Setting up idle for a clean transition to main metering on a race engine can be more of a pain than the street because of the need to avoid bogging the engine out of the hole. Typically a carb has three basic circuits involved in the transition from idle to main metering those are the idle, transition, and main circuits; hopefully at this point the power circuit is not functioning. The engine with a race cam in it wants to idle high which requires more air than is typical for a less cammed street engine. A 4 corner idle Holley or clone is nice for this as you have enough area in the 4 butterflies to keep them positioned under the transfer slot. This keeps the carb from feeding the idle with both the idle and transition circuits and helps keep the mains on the primary side from dribbling. The Carter has an idle air bypass screw which gets around this problem entirely. Going back to Holley types, even the average primary idle only Holley has an adjustment screw to position the secondary throttle butterflies; this can be stolen and modified to allow an adjustable air leak into the secondaries to add idle air which is compensated for with the main idle fuel screws. This again allows the primary throttle plates to position themselves below the transfer slot and keeps the primary air flow down to where the mains aren’t dribbling fuel. Increasing the size of the main’s air correction jet will also help stop dribbling. The old Hot Rodders trick of drilling a small hole in the primary throttle plates can also be used to add idle air thus allowing the primary throttle plates to be positioned below the transfer slot. This, however, does nothing to stop so much air flow from starting to draw fuel from the main circuit. Also lowering the fuel level in the bowl will reduce the dribbles but has other problems like high end lean out which will toast the pistons.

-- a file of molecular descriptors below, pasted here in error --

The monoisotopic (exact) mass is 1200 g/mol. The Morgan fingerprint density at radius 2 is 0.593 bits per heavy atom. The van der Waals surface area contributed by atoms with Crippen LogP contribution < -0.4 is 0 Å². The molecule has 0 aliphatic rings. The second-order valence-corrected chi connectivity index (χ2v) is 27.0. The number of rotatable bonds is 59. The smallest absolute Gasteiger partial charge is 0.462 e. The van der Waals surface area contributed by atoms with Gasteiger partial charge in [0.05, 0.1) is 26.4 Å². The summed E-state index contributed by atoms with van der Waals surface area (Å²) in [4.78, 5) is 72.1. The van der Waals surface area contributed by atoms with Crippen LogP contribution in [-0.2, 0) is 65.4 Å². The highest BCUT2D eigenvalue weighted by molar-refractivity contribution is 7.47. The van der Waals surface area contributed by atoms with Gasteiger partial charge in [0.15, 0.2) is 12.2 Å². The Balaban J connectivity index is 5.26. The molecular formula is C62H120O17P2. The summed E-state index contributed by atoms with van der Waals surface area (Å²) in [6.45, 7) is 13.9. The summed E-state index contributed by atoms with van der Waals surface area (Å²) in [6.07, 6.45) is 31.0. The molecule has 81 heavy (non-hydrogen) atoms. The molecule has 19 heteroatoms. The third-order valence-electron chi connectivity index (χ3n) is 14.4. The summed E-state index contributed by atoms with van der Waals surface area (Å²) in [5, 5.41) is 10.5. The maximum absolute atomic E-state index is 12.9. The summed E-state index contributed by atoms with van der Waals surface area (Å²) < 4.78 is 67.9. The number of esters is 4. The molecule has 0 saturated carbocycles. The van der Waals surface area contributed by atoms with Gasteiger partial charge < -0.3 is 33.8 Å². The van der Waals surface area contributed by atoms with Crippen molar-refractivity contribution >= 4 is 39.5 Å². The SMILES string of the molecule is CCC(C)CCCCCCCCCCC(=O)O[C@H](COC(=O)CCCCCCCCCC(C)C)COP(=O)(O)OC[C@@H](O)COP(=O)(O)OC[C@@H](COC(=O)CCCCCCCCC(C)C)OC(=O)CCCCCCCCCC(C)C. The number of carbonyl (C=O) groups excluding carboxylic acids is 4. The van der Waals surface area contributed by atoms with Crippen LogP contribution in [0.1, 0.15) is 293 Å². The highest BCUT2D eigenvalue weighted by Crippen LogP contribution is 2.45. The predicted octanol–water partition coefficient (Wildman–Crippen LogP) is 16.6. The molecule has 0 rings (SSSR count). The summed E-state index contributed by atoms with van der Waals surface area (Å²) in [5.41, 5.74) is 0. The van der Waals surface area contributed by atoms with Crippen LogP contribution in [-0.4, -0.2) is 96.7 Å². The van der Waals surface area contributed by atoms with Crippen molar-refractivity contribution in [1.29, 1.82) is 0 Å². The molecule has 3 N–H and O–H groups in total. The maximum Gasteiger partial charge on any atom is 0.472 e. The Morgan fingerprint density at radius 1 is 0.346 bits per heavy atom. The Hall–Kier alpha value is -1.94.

The Holley needs help when drag racing with jet extensions and stuff like that, I highly recommend purchasing one or more of the tuning books out there, the book recommendation would extend to Carters and Q-Jets as well if that’s appropriate to what your running.
When you visualize how a carb works and what it’s sensitive to and compare that to the dynamics of racing, it becomes apparent that if these things work at all it’s a minor miracle. Coming out the hole the fuel on the primary side is jammed against the metering plate which has the same action on the jets as increasing the bowl’s fuel level causing the primaries to go rich. On the secondary side all the fuel rushes to the rear of the float bowl reducing the height above the jets on the secondary plate causing that end to go lean. This is an event you have to balance the jet sizes for, however, will cause the metering when the car is not accelerating hard to be a little off. Circle track racers have the problem of forces causing the fuel to migrate to the right side of the fuel bowl thus leaning the left side cylinders and enriching those on the right, assuming a single plane manifold. This is compensated by staggering left and right jet sizes. A dual pane manifold produces the same problem but now the lean and rich cylinders are determined by which side of the plane they’re feeding from.
One nice thing about fuel injection is that for a lot of money you get completely around these vehicle dynamic induced fueling problems.